9. Rod, that was a decent read. There were moments when you must have felt that you were banging your head against a wall. However, I can hardly believe that nobody was affected by your rhetoric. Time and again the antis threw something at you or EP only for the rebuttal to be immediate and to the point.

    I understand your point that you write for the lurkers and some of those who are undecided will go away and look at sources for themselves. Though some people are not capable of this, many many others are. Thus, there will come a day when those opposed to nuclear power will be a ridiculed minority.

    It’s impossible for me not to believe that the internet is a place where the truth will win out over time. Sure, there is a tendency for the loud and the obnoxious to stand out, but the sheer potential for knowledge dissemination represented by the internet is unprecedented in human history. Facts and reasoned argument can’t help but accumulate momentum. I myself would almost certainly have remained vaguely anti-nuclear if not for the resources available at the click of a mouse.

    So I completely understand efforts to engage directly with the antis with the goal of building momentum for nuclear power. Like other battles where science is pitted against unjustified belief, each exchange can only reveal reality a little more. In this regard I think youtube is a particularly important battleground and I have been impressed with Thunderfoot’s videos.

  10. Good and humble response. I’d be happy to have the patience to reply so politely and thoroughly. A leading example how to react on a nasty post.
    I’m still trying and learning how to convert or at least get sceptics thinking about the untapped potential of nuclear power.

  11. The antis get away with slinging mud and lies is because there’s seldom any challengers to sling it back. One great way to nip this in the bud is to publicly call out their heroes to an online or podcast debate for a little emperor sheep shearing. Publicly call out Harvey Wasserman or Micho Kaku or the “Nuclear News” editor to, say, a debate on the Atomic Show and make sure their replies — or lack of — is heard out the public and their followers to _wonder why_. Thoroughly debunk their heroes and their followers have no legs to stand on ( I also wish Hiroshima Syndrome had a podcast/comment forum as well). I’ve long invited many antinuke blog managers to come debate here but I guess my name and (lack of) credentials just doesn’t have the recognition factor to move them.

    James Greenidge
    Queens NY

    1. Since I’ve had some time and a bit of energy (must be the daylight banishing SAD, or maybe a rebound after sleeping off anaesthetics yesterday) I spent the day taking on the crowd at Truthdig.  It’s utterly amazing how easy it is to find references which conclusively debunk the anti-nuke claims, or how a trivial search digs up info that people seem unable to find themselves.

      1. “It’s utterly amazing how easy it is to find references which conclusively debunk the anti-nuke claims, or how a trivial search digs up info that people seem unable to find themselves.”

        I believe that’s because there are anti-nukes who deliberately spread misinformation which they know is false. In my own experience with online discussions, I’ve had discussions in which the particular anti-nuke was being so obtuse and evasive that I became convinced that he/she was in fact engaging in pure propaganda with no actual interest in the truth at all. At least once, and anti-nuke has actually told me that he believed deliberately spreading misinformation about nuclear power was a necessary and legitimate part of anti-nuke advocacy, because the ‘threat’ of nuclear power was so great that using misinformation was a important means to an end.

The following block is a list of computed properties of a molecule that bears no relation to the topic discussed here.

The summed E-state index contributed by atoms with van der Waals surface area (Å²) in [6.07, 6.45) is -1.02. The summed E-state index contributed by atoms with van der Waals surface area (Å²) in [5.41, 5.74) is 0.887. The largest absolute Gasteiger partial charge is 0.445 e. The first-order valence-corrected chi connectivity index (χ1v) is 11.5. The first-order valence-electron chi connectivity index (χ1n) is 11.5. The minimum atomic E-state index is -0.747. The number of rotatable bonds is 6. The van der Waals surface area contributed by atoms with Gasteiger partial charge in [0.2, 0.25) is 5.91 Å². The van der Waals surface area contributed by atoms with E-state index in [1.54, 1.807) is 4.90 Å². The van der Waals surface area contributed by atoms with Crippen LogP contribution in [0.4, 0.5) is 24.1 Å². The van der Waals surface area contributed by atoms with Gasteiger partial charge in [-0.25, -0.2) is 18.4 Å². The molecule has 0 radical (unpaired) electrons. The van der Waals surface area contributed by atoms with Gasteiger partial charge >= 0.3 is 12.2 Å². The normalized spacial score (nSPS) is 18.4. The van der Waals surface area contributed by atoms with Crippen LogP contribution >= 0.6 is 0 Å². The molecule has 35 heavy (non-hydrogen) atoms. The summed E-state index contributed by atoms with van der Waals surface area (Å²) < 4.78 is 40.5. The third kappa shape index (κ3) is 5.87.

1. I believe that’s because there are anti-nukes who deliberately spread misinformation which they know is false.

          So when someone shows up with a few links, it’s trivial to make them look like utter fools.  If that is the case, all it takes is a few people with free time to make their astroturf disinformation campaign completely counterproductive:  anyone reading will either be converted by the evidence, or keep their traps shut because they don’t want to look like idiots.  Works for me.

  12. That was a horrible “Article” by any standard. More wrong with it than right.

    I dont care for anonymous posting. I realize its a necessity for some of you but media is saturated with so much PR and social media the prospects for abuse are too high.

  13. US LNG exports to Europe and Asia will likely be no better than coal when it comes to GG emissions:

    Life Cycle Greenhouse Gas Perspective on Exporting Liquefied Natural Gas
    from the United States

    This analysis has determined that the use of U.S. LNG exports for power production in European and Asian markets will not increase GHG emissions, on a life cycle perspective, when compared to regional coal extraction and consumption for power production. Given the uncertainty in the underlying model data, it is not clear if there are any significant differences between the corresponding European and Asian cases other than the LNG transport distance from the U.S. and the pipeline distance from Russia. Differences between the U.S LNG, regional LNG, and Russian natural